Housing Australia’s ageing population in homes that are affordable, accessible and sustainable presents a major challenge, particularly in a time of rising housing costs.
Older people want homes where they can feel comfortable and independent, and which allow them to remain connected to their family and friends.
However, many fail to anticipate the health and financial challenges that can diminish their housing choices as they age. With an emphasis on social interaction, environmental sustainability and accessible design, co-housing can provide an attractive housing option for seniors.
We set out to explore the potential of co-housing for seniors, in newly released research funded by the NSW Department of Family and Community Services and Office of Environment and Heritage.
How does co-housing work?
Co-housing is well established internationally as a housing option but relatively new to Australia.
Co-housing, or co-living, arrangements aim to mix private and shared living spaces in a way that meets the need for both privacy and a sense of community and support. Germany’s Baugruppen model is a prominent international example.
Despite huge diversity in the size, density and design of co-housing, there are some common characteristics:
First, the future residents are typically involved in the design process to ensure the final building meets their needs.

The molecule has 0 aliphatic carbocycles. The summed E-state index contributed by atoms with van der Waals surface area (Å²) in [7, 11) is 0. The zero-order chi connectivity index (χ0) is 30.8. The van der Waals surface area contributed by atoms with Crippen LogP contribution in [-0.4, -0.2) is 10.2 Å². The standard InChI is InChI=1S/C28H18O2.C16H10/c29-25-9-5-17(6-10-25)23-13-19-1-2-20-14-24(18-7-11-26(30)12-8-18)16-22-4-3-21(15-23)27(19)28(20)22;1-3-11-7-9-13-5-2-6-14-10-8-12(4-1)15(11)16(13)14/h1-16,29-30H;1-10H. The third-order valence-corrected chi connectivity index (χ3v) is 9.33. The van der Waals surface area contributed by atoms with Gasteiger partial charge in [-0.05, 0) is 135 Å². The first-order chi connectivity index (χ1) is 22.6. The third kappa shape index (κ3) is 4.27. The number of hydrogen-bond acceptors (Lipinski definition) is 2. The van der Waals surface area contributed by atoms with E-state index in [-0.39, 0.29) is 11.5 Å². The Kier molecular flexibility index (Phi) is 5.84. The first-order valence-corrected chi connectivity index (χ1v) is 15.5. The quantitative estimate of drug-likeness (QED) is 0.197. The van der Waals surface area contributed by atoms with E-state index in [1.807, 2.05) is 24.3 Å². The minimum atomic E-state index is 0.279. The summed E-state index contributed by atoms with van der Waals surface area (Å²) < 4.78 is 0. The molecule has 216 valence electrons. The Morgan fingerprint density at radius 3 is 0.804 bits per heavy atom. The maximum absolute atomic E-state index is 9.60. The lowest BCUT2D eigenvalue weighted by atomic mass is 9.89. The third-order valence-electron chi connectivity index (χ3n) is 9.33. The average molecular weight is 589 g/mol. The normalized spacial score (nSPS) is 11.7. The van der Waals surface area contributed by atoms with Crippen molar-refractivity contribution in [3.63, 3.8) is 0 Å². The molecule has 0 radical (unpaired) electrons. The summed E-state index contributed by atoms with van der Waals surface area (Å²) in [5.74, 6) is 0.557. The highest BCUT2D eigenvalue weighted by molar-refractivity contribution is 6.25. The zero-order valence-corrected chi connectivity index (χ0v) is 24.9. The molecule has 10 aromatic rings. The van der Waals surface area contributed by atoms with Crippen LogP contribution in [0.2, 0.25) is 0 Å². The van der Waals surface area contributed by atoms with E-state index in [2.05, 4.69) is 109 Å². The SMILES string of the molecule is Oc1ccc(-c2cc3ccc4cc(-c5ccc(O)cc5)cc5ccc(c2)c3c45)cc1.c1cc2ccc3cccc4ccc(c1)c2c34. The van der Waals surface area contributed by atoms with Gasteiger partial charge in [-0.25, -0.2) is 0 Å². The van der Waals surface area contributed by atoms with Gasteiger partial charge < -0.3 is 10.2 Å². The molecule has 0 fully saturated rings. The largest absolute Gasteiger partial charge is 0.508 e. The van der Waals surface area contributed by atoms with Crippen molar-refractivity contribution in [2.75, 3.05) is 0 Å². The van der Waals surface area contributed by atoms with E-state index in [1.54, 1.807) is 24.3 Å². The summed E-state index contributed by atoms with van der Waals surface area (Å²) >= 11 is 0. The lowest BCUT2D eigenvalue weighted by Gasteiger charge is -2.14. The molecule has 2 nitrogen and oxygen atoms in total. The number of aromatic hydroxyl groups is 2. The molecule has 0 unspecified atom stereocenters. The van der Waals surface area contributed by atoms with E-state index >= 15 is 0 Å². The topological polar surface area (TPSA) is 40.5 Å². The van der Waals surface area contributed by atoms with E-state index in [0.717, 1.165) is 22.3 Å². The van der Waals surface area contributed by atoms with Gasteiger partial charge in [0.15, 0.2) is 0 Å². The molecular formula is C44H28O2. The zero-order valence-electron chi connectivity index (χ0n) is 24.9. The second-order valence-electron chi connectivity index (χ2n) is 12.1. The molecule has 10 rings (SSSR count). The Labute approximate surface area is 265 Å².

Second, the design includes some mix of private dwellings and shared spaces, and encourages community interaction. Shared spaces can be as minimal as a garden or laundry, or as extensive as a common kitchen, lounge and guest facilities.
Third, residents are usually actively involved in the governance of the property.
What did the research look at?
Through initial interviews with stakeholders, we identified three different co-housing options that look particularly promising for seniors in Sydney:
- Deliberative development, where the building designer actively enables participation by future residents in the design of a multi-unit building that they will eventually live in. Breathe Architecture pioneered this approach with The Commons in Melbourne, and Nightingale Housing is helping the idea to spread. While not aimed specifically at seniors, this model has great potential to deliver co-housing for seniors.
Co-operative tenancy, where residents form a housing co-operative to manage their tenancy of a building. Common Equity is the leading proponent of this model in New South Wales, with 39 housing co-operatives established. This model is particularly attractive for private tenants, who are especially vulnerable to financial problems and social isolation.
Small-scale co-housing, where an existing single dwelling is renovated to accommodate one to three dwellings. The Benn family home is a great example. This model is appealing as a way of downsizing, or assisting children with their own housing challenges.
Barriers to acceptance
We tested these three models in focus groups with seniors and found that co-housing has an image problem. The participants were keenly aware of the housing challenges that co-housing seeks to overcome. However, when we started to discuss co-housing, their thoughts immediately turned to hippies, communes and share houses.